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Investment Sentiment in Vietnam Strengthens - Vietnam Briefing News

Dec. 11 – Investment sentiment in Vietnam remains high among international enterprises, according to a survey released this month by Grant Thornton.

In its survey, the 10th bi-annual Investment Sentiment and Outlook for the 4th quarter of 2013, Grant Thornton reported a 16 percent increase among international fund managers, legal firms and corporate investors who hold a positive outlook for Vietnam’s economy in the coming year. In total, 43 percent of respondents held a positive view, while 45 percent maintained a neutral view and only 13 percent anticipated a negative economic outlook in the coming year.

The positive trend among international investors is “the result of the improved macro-economic environment, the control of inflation at a single-digit rate, improvements to the quality of transport and energy infrastructures, and the efficiency of the local commodity markets,” said the report.

Among the 13 most active sectors in Vietnam, the food and beverage industry ranked as the most attractive, followed by education, real estate and financial services.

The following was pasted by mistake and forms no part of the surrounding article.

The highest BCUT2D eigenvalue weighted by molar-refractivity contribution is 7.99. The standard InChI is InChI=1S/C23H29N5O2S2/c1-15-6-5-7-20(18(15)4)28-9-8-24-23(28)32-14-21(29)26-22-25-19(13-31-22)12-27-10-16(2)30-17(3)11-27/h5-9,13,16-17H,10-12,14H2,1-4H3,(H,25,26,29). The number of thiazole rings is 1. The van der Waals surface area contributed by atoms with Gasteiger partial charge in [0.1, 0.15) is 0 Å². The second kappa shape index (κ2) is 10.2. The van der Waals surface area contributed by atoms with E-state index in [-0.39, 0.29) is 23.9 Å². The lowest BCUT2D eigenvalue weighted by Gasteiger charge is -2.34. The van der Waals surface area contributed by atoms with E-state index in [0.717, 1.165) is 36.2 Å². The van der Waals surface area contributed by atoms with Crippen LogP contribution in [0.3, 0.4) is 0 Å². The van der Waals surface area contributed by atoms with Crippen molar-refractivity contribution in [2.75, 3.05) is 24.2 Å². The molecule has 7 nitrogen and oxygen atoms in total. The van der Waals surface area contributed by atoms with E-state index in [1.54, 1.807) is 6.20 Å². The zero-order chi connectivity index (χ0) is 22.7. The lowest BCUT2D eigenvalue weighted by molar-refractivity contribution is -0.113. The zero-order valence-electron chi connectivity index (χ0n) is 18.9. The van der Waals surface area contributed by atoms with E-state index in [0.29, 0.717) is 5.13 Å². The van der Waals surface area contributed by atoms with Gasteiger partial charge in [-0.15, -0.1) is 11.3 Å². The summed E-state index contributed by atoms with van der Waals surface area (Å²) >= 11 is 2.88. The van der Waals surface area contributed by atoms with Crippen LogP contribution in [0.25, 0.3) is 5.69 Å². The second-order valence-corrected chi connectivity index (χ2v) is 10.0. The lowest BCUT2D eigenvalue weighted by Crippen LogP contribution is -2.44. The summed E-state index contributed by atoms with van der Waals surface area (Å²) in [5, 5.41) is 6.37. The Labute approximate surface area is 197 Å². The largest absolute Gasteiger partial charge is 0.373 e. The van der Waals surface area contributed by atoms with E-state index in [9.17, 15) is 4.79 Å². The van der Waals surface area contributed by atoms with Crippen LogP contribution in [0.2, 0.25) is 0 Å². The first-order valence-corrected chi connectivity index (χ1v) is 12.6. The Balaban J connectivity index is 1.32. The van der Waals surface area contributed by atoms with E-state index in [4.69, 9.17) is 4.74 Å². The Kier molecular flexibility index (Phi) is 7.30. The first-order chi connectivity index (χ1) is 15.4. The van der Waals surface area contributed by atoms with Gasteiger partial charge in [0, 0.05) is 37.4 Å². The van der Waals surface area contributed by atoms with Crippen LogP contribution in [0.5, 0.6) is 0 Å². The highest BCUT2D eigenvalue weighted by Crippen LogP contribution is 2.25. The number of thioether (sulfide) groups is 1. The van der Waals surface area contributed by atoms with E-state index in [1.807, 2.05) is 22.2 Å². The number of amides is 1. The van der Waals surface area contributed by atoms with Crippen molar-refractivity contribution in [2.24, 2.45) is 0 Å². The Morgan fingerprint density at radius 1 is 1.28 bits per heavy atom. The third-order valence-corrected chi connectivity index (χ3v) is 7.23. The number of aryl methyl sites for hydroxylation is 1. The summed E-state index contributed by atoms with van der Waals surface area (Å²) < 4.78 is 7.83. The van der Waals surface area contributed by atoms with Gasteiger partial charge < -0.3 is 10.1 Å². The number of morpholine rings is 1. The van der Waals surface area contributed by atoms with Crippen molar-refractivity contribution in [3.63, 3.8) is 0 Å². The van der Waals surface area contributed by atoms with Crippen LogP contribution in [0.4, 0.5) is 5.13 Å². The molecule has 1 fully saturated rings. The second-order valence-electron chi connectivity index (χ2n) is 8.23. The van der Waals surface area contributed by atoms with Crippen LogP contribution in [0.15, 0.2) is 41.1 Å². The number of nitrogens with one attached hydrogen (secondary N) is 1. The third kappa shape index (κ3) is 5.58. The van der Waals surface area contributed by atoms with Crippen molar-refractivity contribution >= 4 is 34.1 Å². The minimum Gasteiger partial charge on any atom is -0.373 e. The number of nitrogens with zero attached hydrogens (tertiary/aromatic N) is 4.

A majority of investors also reported plans to maintain a medium-term view of their operations in Vietnam, lasting from 3 to 5 years. Eighteen percent reported plans to stay invested in Vietnam for more than 5 years. Only 3 percent plan to maintain a holding period of less than one year.

Management support and strong product branding were seen as the two most important factors for success in Vietnam. Maintaining a local presence was also cited frequently as a critical component of successful deal negotiations.

Vietnam’s strengthening outlook has already led to large gains in foreign direct investment inflows, which grew by over 50 percent on a year-on-year basis during the first 11 months of 2013 to US$20.8 billion. This represents a 38 percent increase over the governments pre-year projections for FDI in 2013, a sign the market will remain strong in 2014, according to Nguyen Mai, Chairman of the Association of Foreign Invested Enterprises .

“The investment environment has got better thanks to the stabilized inflation and monetary policies. However, the barriers relating to the policies and infrastructure still exist,” he said.

The Investment Outlook survey found that corruption was cited as the largest barrier to investment in the region, along with governmental red tape and complex real estate ownership laws.

Despite these concerns, 46 percent of respondents said they are considering increased activity and investment in Vietnam over the next twelve months.

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